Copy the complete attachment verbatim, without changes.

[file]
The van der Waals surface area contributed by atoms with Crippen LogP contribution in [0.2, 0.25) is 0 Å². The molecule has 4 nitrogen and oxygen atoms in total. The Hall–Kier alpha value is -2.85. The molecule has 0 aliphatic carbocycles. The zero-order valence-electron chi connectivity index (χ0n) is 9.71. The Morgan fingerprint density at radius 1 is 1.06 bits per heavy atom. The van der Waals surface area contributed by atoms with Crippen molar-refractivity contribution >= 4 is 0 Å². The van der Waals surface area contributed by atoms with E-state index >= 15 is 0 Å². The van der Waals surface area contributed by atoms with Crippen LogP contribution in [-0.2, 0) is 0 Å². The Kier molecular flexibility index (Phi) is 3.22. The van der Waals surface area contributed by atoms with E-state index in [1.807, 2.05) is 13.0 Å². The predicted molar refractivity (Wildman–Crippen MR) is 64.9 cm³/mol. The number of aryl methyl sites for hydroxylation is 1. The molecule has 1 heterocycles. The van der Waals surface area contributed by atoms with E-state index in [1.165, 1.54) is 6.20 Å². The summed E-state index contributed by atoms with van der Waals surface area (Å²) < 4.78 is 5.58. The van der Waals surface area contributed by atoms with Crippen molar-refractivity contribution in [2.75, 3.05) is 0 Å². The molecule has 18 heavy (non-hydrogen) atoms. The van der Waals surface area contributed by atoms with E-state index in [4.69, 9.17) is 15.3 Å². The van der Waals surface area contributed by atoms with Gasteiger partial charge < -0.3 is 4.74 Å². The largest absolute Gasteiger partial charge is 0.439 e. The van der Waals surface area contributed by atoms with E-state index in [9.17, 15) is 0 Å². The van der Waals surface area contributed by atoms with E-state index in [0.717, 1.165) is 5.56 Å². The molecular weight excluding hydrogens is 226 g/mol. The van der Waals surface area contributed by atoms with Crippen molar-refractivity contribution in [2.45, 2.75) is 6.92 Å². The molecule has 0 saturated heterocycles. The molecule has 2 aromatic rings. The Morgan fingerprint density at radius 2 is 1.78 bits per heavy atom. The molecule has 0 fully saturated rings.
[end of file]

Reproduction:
The van der Waals surface area contributed by atoms with Crippen LogP contribution in [0.2, 0.25) is 0 Å². The molecule has 4 nitrogen and oxygen atoms in total. The Hall–Kier alpha value is -2.85. The molecule has 0 aliphatic carbocycles. The zero-order valence-electron chi connectivity index (χ0n) is 9.71. The Morgan fingerprint density at radius 1 is 1.06 bits per heavy atom. The van der Waals surface area contributed by atoms with Crippen molar-refractivity contribution >= 4 is 0 Å². The van der Waals surface area contributed by atoms with E-state index >= 15 is 0 Å². The van der Waals surface area contributed by atoms with Crippen LogP contribution in [-0.2, 0) is 0 Å². The Kier molecular flexibility index (Phi) is 3.22. The van der Waals surface area contributed by atoms with E-state index in [1.807, 2.05) is 13.0 Å². The predicted molar refractivity (Wildman–Crippen MR) is 64.9 cm³/mol. The number of aryl methyl sites for hydroxylation is 1. The molecule has 1 heterocycles. The van der Waals surface area contributed by atoms with E-state index in [1.165, 1.54) is 6.20 Å². The summed E-state index contributed by atoms with van der Waals surface area (Å²) < 4.78 is 5.58. The van der Waals surface area contributed by atoms with Crippen molar-refractivity contribution in [2.75, 3.05) is 0 Å². The molecule has 18 heavy (non-hydrogen) atoms. The van der Waals surface area contributed by atoms with E-state index in [4.69, 9.17) is 15.3 Å². The van der Waals surface area contributed by atoms with Gasteiger partial charge < -0.3 is 4.74 Å². The largest absolute Gasteiger partial charge is 0.439 e. The van der Waals surface area contributed by atoms with E-state index in [9.17, 15) is 0 Å². The van der Waals surface area contributed by atoms with E-state index in [0.717, 1.165) is 5.56 Å². The molecular weight excluding hydrogens is 226 g/mol. The van der Waals surface area contributed by atoms with Crippen molar-refractivity contribution in [2.45, 2.75) is 6.92 Å². The molecule has 0 saturated heterocycles. The molecule has 2 aromatic rings. The Morgan fingerprint density at radius 2 is 1.78 bits per heavy atom. The molecule has 0 fully saturated rings.